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Kirsten H. Eibl, Daniel Kook, Siegfried Priglinger, Christos Haritoglou, Alice Yu, Anselm Kampik, Ulrich Welge-Lussen; Inhibition of Human Retinal Pigment Epithelial Cell Attachment, Spreading, and Migration by Alkylphosphocholines. Invest. Ophthalmol. Vis. Sci. 2006;47(1):364-370. doi: 10.1167/iovs.05-0657.
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purpose. To investigate the effect of alkylphosphocholines (APCs) on human retinal pigment epithelium (RPE) attachment, spreading, migration, and microfilament assembly in vitro.
methods. Cultured RPE cells of five human donors were treated with one of four APCs (C18:1-PC, C20:1-PC, C21:1-PC, or C22:1-PC) in the presence of fetal calf serum. Cell viability was tested by the trypan blue exclusion assay. Attachment was assessed after a 2-hour incubation of RPE cells on coated 96-well-plates and subsequent MTT testing. Cellular spreading is characterized by cytoplasmic halo formation and was quantified by counting four separate fields of RPE cells allowed to spread on coated 24-well plates for 4 hours. Migration was measured by a modification of the Boyden chamber method in microchemotaxis chambers with polycarbonated filters. Microfilament assembly was assessed by immunofluorescence analysis after incubation with rhodamine-phalloidin.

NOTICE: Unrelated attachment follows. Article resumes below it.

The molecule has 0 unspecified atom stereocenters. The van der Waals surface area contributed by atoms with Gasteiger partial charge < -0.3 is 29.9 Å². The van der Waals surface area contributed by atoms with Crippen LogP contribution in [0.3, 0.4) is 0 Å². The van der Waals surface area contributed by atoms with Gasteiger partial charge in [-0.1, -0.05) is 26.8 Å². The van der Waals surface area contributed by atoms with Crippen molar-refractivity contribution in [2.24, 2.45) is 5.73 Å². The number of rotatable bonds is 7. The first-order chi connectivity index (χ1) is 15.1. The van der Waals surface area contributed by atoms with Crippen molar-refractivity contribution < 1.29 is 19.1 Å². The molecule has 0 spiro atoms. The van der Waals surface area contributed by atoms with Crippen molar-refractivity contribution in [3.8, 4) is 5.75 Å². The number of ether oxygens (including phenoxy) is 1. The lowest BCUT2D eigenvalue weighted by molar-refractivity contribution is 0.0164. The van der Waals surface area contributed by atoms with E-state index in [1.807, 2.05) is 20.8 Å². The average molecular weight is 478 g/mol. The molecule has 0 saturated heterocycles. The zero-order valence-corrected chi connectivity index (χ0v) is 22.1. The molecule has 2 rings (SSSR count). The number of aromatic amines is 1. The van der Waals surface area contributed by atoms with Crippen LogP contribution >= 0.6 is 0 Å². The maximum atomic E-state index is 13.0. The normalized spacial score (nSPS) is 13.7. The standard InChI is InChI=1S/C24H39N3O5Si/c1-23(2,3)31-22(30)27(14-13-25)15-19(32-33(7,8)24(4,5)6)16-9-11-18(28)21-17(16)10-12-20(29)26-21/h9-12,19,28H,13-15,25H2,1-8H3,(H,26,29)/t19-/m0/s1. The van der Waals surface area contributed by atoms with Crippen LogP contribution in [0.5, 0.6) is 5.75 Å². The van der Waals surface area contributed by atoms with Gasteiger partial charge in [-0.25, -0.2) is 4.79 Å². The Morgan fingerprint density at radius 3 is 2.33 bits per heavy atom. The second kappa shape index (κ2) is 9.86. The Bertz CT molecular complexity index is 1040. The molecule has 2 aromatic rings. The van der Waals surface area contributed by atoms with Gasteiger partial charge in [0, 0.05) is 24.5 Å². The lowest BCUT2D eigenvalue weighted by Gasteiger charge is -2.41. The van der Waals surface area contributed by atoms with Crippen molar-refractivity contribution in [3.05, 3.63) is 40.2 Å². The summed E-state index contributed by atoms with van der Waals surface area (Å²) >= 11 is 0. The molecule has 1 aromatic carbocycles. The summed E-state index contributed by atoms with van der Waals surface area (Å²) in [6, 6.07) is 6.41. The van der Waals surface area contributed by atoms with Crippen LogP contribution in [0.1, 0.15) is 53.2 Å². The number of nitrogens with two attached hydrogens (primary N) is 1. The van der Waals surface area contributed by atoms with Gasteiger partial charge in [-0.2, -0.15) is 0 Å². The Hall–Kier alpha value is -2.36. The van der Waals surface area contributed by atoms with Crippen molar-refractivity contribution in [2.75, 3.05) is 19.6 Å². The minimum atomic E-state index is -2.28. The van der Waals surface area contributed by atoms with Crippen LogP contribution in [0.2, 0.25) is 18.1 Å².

results. All four APCs inhibited RPE cell attachment by more than 70% of their IC50 (C18:1-PC: 30 μM; C20:1-PC: 10 μM; C21:1-PC: 10 μM; and C22:1-PC: 10 μM). Also, APCs inhibited RPE cell spreading by more than 80% and migration by more than 90% at similar concentrations. Trypan blue staining revealed a toxicity within control limits within the concentration interval tested. Microfilament organization was significantly disturbed after incubation of RPE cells with one of the four APCs close to its IC50.
conclusions. APCs inhibit RPE cell attachment and spreading in vitro at nontoxic concentrations. As a possible mechanism of action, APCs disturb microfilament assembly, since they are known to interfere with protein kinase C (PKC) function. This could represent a novel method of preventing even early stages of proliferative vitreoretinal diseases like proliferative vitreoretinopathy (PVR).
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